50. Osborne, R., Freyberg, P. 1985Learning in ScienceHeinemann EducationAuklundGoogle Scholar
  51. Otte, M. 1998‘Limits of Constructivism: Kant, Piaget, and Peirce’Science and Education7425450CrossRefGoogle Scholar
  52. Phillips, D.C. 1995‘The Good, the Bad, and the Ugly: The Many Faces of Constructivism’Educational Researcher24512Google Scholar
  53. Phillips, D.C. eds. 2000Constructivism in EducationNational Society for the Study of EducationChicagoGoogle Scholar
  54. Piaget, J. 1970Genetic EpistemologyColumbia University PressNew YorkTrans. E. DuckworthGoogle Scholar
  55. Piaget, J., Garcia, R. 1983Psychogenesis and the History of ScienceColumbia University PressNew YorkGoogle Scholar
  56. Pickering, A. 1995‘Beyond Constraint: The Temporality of Practice and the Historicity of Knowledge’Buchwald, J. eds. Scientific Practice: Theories and Stories of Doing PhysicsUniversity of Chicago PressChicagoGoogle Scholar
  57. Pines, L.A., West, L.H. 1985‘Conceptual Undertanding and Science Learning: An Interpretation of Research within a Sources-of-Knowledge Framework’Science Education70583604Google Scholar
  58. Posner, G., Strike, K., Hewson, P., Gertzog, W. 1982‘Accommodation of a Scientific Conception: Toward a Theory of Conceptual Change’Science Education66211227Google Scholar
  59. Prawat, R.S. 1995‘Misreading Dewey: Reform, Projects, and the Language Game’Educational Researcher241322Google Scholar
  60. Reif, F., Larkin, J. 1991‘Cognition in Scientific and Everyday Domains: Comparison and Learning Implications’Journal of Research in Science Teaching28733760Google Scholar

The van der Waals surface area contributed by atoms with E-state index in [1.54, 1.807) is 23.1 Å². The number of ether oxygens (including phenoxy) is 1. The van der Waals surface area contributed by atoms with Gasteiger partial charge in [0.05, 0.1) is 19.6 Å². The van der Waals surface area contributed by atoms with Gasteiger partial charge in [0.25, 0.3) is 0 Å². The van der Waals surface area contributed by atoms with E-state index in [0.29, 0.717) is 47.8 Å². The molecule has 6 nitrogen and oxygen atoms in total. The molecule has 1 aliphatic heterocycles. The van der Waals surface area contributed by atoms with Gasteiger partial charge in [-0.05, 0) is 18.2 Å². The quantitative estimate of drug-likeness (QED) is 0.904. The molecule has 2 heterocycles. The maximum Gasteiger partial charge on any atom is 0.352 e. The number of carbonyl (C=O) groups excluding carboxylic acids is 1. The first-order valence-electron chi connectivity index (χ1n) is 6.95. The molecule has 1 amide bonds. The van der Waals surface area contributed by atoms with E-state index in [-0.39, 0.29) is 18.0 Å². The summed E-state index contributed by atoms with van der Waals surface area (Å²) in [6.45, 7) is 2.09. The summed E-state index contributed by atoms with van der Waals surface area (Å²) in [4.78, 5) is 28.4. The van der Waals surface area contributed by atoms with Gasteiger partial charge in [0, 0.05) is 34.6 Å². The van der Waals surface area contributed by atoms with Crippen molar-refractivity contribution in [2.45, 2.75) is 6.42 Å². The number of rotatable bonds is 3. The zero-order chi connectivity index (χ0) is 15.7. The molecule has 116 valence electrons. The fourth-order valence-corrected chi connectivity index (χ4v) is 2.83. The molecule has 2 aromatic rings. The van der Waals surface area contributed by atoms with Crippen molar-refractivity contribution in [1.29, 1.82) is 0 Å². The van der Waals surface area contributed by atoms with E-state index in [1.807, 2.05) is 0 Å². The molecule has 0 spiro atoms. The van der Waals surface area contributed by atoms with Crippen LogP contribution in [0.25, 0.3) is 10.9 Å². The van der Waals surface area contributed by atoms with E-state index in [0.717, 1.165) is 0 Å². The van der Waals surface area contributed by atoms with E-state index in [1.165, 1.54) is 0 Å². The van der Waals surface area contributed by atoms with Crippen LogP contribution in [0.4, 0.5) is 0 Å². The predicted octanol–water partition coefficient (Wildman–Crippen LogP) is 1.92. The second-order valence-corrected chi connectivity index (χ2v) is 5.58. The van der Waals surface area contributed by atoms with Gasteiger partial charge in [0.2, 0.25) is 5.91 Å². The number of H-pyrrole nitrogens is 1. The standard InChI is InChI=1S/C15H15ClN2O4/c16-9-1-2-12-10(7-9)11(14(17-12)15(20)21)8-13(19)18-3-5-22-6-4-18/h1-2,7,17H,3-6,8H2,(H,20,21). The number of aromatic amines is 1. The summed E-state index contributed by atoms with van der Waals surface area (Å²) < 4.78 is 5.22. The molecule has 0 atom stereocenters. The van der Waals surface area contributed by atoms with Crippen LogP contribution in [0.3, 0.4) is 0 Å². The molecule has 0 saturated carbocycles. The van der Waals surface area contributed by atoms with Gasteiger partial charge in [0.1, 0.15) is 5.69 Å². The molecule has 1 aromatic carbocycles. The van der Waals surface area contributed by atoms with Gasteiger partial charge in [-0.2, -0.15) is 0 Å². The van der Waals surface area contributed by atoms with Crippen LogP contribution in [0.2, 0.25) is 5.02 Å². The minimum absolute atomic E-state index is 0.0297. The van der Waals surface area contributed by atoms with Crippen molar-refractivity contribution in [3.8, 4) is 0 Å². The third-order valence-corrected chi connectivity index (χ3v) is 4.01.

61. Rorty, R. 1977Philosophy and the Mirror of NaturePrinceton University PressPrincetonGoogle Scholar
  62. Rorty, R. 1983Consequences of PragmatismUniversity of Minnesota PressMinneapolisGoogle Scholar
  63. Rorty, R. 1991Objectivity, Relativism, and TruthCambridge University PressNew YorkGoogle Scholar
  64. Schwitzgebel, E. 1999‘Children’s Theories and the Drive to Explain’Science and Education8451455Google Scholar
  65. Smith, E. 1995‘Where is the Mind? Knowing and Knowledge in Cobb’s Constructivist and Sociocultural Perspectives’Educational Researcher242324Google Scholar
  66. Staver, J. 1998‘Constructivism: Sound theory for Explicating the Practice of Science and Science Teaching’Journal of Research in Science Teaching35501520CrossRefGoogle Scholar
  67. Stenhouse, D. 1986‘Conceptual Change in Science Education: Paradigms and Language Games’Science Education70413425Google Scholar
  68. Strike, K., Posner, G. 1992‘A Revisionist Theory of Conceptual Change’Duschl, R.Hamilton, R. eds. Philosophy of Science, Cognitive Psychology, and Educational Theory and Practice.State University of New York PressAlbanyGoogle Scholar
  69. Tiles, M. 1983Bachelard: Science and ObjectivityCambridge University PressCambridgeGoogle Scholar
  70. Toulmin, S. 1972Human UnderstandingPrinceton University PressPrincetonGoogle Scholar
  71. Glaserfeld, E. 1990‘An Exposition of Constructivism: Why Some Like it Radical’Davis, R.Maher, C.Noddings, N. eds. Constructivist Views on the Teaching and Learning of Mathematics.National Council of Teachers of MathematicsRestonGoogle Scholar
  72. Glaserfeld, E. 1995Radical ConstructivismThe Falmer PressLondonGoogle Scholar
  73. Vygotsky, L. 1962Thought and LanguageMIT PressCambridgeGoogle Scholar
  74. Waks, L.J. 1998‘Experimentalism and the Flow of Experience’Educational Theory48119CrossRefGoogle Scholar
  75. Wheatley, G. 1991‘Constructivist Perspectives on Science and Mathematics Learning’Science Education75921Google Scholar
  76. Wolpert, L. 1992The Unnatural Nature of ScienceFaber & FaberLondonGoogle Scholar

Copyright information

© Springer 2006

Authors and Affiliations

  1. 1.Science Department, High School for Math, Science, and EngineeringThe City CollegeNew YorkUSA

Personalised recommendations